Roads: Archaeology and Architecture
The archaeological evidence presented in this book shows how travel has changed over the centuries. Simple earthworks have developed into modern cuttings and tunnels; fords have been superseded by bridges of all kinds; the buildings associated with road travel are no longer wayside inns and tollhouses, but car plants and service stations; and horse transport has been replaced by trams and buses. This authoritative yet elegantly written survey is the long-awaited companion volume to the author's The Archaeology of Railways.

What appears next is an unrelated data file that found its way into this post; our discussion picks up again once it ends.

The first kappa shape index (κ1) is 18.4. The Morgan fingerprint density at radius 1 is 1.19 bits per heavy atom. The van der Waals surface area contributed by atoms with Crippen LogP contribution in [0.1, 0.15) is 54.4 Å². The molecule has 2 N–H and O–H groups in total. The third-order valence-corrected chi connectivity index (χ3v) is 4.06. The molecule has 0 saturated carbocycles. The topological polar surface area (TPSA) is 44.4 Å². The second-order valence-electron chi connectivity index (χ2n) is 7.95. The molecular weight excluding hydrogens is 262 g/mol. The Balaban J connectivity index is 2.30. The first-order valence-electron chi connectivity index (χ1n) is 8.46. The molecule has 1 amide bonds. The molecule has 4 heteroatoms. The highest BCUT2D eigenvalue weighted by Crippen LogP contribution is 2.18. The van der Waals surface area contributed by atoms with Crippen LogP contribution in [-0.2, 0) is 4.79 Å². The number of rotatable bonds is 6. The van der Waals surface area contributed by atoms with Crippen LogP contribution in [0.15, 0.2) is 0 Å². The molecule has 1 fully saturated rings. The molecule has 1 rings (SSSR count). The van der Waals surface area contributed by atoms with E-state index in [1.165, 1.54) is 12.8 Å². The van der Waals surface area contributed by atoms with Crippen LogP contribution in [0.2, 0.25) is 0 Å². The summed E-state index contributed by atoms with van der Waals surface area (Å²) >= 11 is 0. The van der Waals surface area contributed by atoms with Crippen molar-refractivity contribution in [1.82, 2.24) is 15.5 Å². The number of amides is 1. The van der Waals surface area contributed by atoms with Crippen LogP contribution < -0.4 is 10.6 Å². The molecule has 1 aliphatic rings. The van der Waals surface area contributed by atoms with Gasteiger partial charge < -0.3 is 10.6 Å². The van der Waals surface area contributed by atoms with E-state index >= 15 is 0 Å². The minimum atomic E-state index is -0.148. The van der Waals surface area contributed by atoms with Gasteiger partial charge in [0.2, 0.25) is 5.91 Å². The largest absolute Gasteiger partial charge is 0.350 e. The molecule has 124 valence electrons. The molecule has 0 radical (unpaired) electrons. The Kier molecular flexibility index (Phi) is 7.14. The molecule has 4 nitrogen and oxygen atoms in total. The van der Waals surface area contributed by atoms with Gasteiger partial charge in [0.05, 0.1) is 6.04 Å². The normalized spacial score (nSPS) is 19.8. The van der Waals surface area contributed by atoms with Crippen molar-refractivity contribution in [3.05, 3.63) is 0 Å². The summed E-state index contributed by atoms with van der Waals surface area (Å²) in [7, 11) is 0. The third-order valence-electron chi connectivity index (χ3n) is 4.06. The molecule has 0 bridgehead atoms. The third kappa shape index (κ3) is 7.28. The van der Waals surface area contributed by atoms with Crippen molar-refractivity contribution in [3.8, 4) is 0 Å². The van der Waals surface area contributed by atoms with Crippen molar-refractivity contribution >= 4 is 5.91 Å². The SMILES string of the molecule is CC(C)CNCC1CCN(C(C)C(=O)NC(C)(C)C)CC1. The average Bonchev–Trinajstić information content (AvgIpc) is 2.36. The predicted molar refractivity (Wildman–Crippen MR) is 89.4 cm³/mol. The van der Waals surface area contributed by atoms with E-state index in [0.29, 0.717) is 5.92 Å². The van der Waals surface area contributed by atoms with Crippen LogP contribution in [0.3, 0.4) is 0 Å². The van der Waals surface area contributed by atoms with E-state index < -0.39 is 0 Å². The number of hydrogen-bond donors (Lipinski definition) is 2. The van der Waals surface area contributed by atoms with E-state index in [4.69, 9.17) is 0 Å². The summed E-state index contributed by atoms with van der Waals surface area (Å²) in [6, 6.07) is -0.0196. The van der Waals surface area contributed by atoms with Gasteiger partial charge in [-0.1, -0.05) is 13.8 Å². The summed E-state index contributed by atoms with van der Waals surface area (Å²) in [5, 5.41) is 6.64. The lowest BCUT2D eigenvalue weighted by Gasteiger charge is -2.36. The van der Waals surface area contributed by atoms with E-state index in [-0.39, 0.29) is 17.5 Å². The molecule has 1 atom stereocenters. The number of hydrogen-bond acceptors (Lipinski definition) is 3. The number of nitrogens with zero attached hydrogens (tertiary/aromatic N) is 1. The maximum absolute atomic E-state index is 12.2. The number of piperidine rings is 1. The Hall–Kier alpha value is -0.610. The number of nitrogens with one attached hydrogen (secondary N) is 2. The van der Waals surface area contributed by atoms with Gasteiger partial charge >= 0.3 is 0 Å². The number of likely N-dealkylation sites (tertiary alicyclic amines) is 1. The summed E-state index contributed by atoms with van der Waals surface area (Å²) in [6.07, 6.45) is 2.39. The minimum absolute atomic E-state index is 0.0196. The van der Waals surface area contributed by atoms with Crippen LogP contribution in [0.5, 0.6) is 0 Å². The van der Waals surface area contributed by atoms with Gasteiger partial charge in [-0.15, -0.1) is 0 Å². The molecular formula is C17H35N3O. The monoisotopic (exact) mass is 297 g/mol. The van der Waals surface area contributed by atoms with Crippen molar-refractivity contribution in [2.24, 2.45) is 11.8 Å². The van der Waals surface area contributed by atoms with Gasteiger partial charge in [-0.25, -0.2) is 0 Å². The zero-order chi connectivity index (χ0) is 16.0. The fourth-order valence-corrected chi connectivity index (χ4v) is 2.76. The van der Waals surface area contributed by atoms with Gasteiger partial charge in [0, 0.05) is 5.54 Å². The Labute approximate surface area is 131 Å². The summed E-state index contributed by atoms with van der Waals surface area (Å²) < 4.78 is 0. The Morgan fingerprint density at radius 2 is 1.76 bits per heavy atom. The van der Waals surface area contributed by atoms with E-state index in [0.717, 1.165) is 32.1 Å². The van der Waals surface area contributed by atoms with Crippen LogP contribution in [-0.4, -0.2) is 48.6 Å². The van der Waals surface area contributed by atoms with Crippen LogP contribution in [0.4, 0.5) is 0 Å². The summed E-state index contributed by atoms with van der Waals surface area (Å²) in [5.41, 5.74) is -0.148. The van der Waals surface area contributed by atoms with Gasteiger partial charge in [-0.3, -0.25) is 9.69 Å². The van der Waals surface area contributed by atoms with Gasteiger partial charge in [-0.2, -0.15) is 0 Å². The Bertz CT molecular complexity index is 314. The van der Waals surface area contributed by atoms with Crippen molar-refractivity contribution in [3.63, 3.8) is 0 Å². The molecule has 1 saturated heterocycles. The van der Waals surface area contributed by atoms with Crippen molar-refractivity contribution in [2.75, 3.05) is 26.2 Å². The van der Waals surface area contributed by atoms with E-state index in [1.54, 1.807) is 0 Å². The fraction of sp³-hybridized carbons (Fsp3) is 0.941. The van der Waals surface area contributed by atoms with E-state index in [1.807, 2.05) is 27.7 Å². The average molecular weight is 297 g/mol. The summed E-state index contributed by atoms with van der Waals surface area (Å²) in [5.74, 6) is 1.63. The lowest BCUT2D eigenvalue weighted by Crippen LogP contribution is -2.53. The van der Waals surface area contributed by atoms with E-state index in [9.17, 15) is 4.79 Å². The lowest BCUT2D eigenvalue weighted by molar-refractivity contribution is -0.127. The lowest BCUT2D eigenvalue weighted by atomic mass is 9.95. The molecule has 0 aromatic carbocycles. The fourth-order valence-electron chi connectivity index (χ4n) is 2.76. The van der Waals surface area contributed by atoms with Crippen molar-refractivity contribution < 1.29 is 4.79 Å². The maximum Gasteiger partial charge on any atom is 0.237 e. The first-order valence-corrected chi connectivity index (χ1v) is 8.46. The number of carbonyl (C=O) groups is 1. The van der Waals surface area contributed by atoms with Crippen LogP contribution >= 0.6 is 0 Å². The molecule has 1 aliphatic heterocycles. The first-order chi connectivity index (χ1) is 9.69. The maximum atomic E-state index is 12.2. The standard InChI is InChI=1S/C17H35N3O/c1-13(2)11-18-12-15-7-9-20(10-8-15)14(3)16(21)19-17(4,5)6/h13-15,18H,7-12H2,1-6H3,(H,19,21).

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abutments agger arch archaeological evidence areas became bicycle bridge chapels Britain building built car park carriages carriageway causeway Celia Fiennes chain ferries clapper bridge coach coaching inn Company concrete construction crossing designed despite eighteenth century electric embankment engineering England Ermine Street especially estuary example factory fairly ferry ford garage highway holloways Holyhead Holyhead Road horses improvements inns junction late later London main roads mainly major medieval period miles milestones modern motor car motorway motorway service stations numbers opened original pedestrian piers prehistoric railway repair replaced river River Severn road bridges road network road surfaces Roman road route Scotland Scottish Highlands Severn Shropshire side simply sometimes span station steam stone Street structure survive tarmacadam Telford terraceway Thames timber toll-houses tolls towns tracks traction engines trams tramway travellers turnpike trusts turnpiked roads twentieth century usually virtually wagons Wales wheeled traffic whilst